A Bit of Backstory

A quick hop over to Bordeaux a couple of months ago turned into a prolonged stay. Two days quickly turned into two weeks. My return flight was for the 15th April, just 90 minutes after UK airspace closed.

I can’t deny that my initial reaction was a verging on delight ((I was very very lucky, I was stuck in what is effectively my second home, surrounded by friends and with a roof over my head.)) . It’s never easy to leave again and I thought, hey, I work remotely, another day or so can’t hurt, right? Wrong.

Not only had I come away without half of the tools I use daily for my job, I had opted to leave my research for my law work back in the UK, considering that a 2 day break from essay-writing would do me good . Combined with a gross underestimation of the developping situation and…

… I lost 10 days to panic, stress, self-flaggellation and flitting around. As someone who travels frequently, and who therefore prides herself in being able to work anywhere, this was an eye-opening experience.



After a few years spent blaming my poor output and efficiency on my tools, I came to realise that actually, it’s all down to me, my attitude and my effort. Following this mantra, I took the minimum with me: my laptop, iPhone and iPhone headset. The mistake I made there was twofold: using the trackpad on the MacBook Pro for hours on end, day in day out, is a recipe for disaster. Secondly, I underestimated the utility of my large headphones.

The headphones, are, it turns out, what makes it for me. Having something physical on my head creates a barrier between me and the outside world. They serve not only to alert those around me to the fact that I’m not approachable, but they cut me off entirely. These put me in the zone. I also make use of a particular playlist which I listen to when absolute focus is needed.

Concentration or Isolation?

As someone who regularly works from pubs, bars, caf├ęs and restaurants I didn’t expect to have any problems working from a friends’ kitchen table. Another amateur mistake. I can work in the middle of a crowd of screaming banshees without the slightest problem, just as long as I don’t know any of them. Conversation is the one thing that tears my focus to shreds. I realised that in working out of all these crowded place I’m not searching for company, I’m simply trying to avoid total isolation. I’ve always struggled with saying no, so imposing the fact that I’m working on and therefore don’t wish to be disturbed on others doesn’t come naturally. I’m also a hopeless chatterbox…


I wasn’t prepared to be away for very long, so was neither in the frame of mind to attack meatier tasks, nor did I have the necessary notes and equipement. This has taught me that i need to vastly improve my organisiation. My life is a mess of lists, scattered between OmniFocus, TaskPaper and various scraps of paper in my notebook(s). I have no clear picture of priorities or ongoing responsibilities, and being thrown into an unexpected situation only served to undeline this.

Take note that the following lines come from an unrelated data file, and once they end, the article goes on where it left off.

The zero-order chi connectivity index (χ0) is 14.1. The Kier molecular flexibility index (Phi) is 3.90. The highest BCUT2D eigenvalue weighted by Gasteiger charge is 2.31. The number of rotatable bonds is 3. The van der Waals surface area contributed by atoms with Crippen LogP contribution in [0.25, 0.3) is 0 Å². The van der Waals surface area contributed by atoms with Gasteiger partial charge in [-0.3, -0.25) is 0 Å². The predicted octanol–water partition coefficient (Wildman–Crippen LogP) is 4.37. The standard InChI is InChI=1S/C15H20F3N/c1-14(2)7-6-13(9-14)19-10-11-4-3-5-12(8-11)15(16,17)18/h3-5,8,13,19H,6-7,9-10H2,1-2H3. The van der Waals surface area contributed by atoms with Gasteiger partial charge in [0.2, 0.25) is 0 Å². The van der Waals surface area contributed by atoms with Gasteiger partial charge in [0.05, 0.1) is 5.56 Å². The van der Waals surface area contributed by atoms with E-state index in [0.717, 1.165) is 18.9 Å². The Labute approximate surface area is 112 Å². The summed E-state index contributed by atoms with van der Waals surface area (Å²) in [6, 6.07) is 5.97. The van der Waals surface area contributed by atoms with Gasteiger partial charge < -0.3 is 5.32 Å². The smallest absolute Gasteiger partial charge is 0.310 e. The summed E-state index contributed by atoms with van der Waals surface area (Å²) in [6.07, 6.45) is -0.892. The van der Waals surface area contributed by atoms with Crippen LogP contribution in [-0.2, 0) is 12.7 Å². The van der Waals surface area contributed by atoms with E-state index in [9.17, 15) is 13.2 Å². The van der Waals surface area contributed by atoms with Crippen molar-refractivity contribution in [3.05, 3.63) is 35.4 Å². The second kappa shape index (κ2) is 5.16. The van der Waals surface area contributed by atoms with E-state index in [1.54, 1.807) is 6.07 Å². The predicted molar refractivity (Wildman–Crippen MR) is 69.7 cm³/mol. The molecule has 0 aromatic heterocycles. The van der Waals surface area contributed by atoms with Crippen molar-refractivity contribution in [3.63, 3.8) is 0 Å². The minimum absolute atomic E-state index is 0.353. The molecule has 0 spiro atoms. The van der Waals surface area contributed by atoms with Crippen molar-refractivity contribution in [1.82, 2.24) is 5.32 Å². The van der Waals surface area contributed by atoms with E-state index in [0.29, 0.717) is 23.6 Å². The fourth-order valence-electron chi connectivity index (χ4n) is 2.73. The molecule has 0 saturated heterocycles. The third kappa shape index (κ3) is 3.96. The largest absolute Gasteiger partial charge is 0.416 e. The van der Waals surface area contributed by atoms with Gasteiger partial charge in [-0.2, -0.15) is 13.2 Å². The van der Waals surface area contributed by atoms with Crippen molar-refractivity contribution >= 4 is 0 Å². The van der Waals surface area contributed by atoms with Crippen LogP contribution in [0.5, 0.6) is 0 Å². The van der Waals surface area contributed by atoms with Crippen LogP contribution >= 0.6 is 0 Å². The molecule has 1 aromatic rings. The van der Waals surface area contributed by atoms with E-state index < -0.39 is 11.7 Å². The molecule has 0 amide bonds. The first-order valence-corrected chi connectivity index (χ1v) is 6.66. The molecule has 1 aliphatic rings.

What now?

  • Excuses over, it’s time to go paperless as far as possible ((ScanSnap here I come!)).
  • It’s not the tools that do the work, it’s me. I’m all I need.
  • Nevertheless, I realise that it’s OK to need a particular tool to work well, we’re not perfect. My job and sanity are the priorites.
  • It’s important to remain disciplined when out of my familiar working environment(s).
  • It’s time to establish, and maintain a work life balance I can be happy with.

I’m working hard to crawl myself out of the mess I’ve made, but I’ve learned a lot about how I function, and what I can do to improve my efficiency and focus. I’m currently in the middle of 5 weeks dedicated entirely ((in theory, but I’m yet to manage to escape work for more than a couple of days. This is another aspect of my life that I need to ‘fix’.)) to the law side of my life. This is an opportunity which I need to seize with both hands only to come back in a few weeks’ time energised and ready to sort through the accumulated detritus in order make the most of a job and life I love.

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  1. Well working from different places, I recently learned, that some form of paperless working is quite good. So I really try to avoid paper, as much as I can these days. But on the other hand I would not want to miss my little notebook. the creativity, that goes into handwriting. the ability to quickly sketch out an idea, where ever I am, really is important to me. the only drawback is, that I manually have to transfer these scribbles/ideas to a digital form.

    But i think that is manageable. Sorry for my bad written English and greetings from Germany.

  2. Hi,
    Came across link to your site in a WP forum thread. Sure enough it seems to be the same Hanni who has so graciously helped me through serial coding crises for the past two years or so. Thanks, and best wishes. Jim (Doc)

  3. It was a good article writing style. I think you might have learned (as you said : eye-opening) a lot of things in those days, although it might have been a difficult time. Can you think about going for a vacation for nearly 2-3 months without your equips and any advance technology and just roaming here and there without any particular reason, just to enjoy the nature or watching the living habits of people. (my Eng might be uneasy in understanding but its not too bad). I would suggest you to try to do so or just think so. To test ‘my balance of life’ I sometimes put myself intentionally in unbalancing situations! greetings!!

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